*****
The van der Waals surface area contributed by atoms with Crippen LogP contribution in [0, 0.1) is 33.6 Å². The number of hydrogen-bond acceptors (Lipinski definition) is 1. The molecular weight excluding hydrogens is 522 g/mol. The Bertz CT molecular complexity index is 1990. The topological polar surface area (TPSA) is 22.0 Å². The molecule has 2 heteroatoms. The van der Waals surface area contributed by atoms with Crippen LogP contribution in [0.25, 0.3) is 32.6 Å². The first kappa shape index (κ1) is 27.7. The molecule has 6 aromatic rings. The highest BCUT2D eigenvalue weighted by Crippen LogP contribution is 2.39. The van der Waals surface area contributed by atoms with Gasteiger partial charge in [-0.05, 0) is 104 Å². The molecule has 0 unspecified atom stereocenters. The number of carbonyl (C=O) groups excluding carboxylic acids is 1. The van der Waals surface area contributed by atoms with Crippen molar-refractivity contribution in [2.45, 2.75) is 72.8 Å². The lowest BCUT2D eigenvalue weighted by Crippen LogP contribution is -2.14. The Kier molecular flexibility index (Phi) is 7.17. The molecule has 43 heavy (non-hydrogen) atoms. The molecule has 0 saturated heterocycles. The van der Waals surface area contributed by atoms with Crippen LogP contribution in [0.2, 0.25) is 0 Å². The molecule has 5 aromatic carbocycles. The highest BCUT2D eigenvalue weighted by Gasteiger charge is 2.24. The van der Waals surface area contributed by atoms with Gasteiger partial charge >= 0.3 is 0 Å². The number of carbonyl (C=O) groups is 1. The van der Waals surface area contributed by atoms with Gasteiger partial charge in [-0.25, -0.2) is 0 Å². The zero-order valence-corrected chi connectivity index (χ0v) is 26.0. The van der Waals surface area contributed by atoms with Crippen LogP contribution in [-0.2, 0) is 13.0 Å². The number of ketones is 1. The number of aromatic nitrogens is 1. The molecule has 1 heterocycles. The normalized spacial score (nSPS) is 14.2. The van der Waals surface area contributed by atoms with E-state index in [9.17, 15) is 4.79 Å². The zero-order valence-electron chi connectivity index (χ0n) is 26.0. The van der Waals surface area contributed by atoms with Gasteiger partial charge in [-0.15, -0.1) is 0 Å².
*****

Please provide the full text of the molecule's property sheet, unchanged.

The van der Waals surface area contributed by atoms with Crippen LogP contribution in [0, 0.1) is 33.6 Å². The number of hydrogen-bond acceptors (Lipinski definition) is 1. The molecular weight excluding hydrogens is 522 g/mol. The Bertz CT molecular complexity index is 1990. The topological polar surface area (TPSA) is 22.0 Å². The molecule has 2 heteroatoms. The van der Waals surface area contributed by atoms with Crippen LogP contribution in [0.25, 0.3) is 32.6 Å². The first kappa shape index (κ1) is 27.7. The molecule has 6 aromatic rings. The highest BCUT2D eigenvalue weighted by Crippen LogP contribution is 2.39. The van der Waals surface area contributed by atoms with Gasteiger partial charge in [-0.05, 0) is 104 Å². The molecule has 0 unspecified atom stereocenters. The number of carbonyl (C=O) groups excluding carboxylic acids is 1. The van der Waals surface area contributed by atoms with Crippen molar-refractivity contribution in [2.45, 2.75) is 72.8 Å². The lowest BCUT2D eigenvalue weighted by Crippen LogP contribution is -2.14. The Kier molecular flexibility index (Phi) is 7.17. The molecule has 43 heavy (non-hydrogen) atoms. The molecule has 0 saturated heterocycles. The van der Waals surface area contributed by atoms with Crippen LogP contribution in [0.2, 0.25) is 0 Å². The molecule has 5 aromatic carbocycles. The highest BCUT2D eigenvalue weighted by Gasteiger charge is 2.24. The van der Waals surface area contributed by atoms with Gasteiger partial charge >= 0.3 is 0 Å². The number of carbonyl (C=O) groups is 1. The van der Waals surface area contributed by atoms with Gasteiger partial charge in [-0.25, -0.2) is 0 Å². The zero-order valence-corrected chi connectivity index (χ0v) is 26.0. The van der Waals surface area contributed by atoms with Crippen LogP contribution in [-0.2, 0) is 13.0 Å². The number of ketones is 1. The number of aromatic nitrogens is 1. The molecule has 1 heterocycles. The normalized spacial score (nSPS) is 14.2. The van der Waals surface area contributed by atoms with E-state index in [9.17, 15) is 4.79 Å². The zero-order valence-electron chi connectivity index (χ0n) is 26.0. The van der Waals surface area contributed by atoms with Gasteiger partial charge in [-0.15, -0.1) is 0 Å².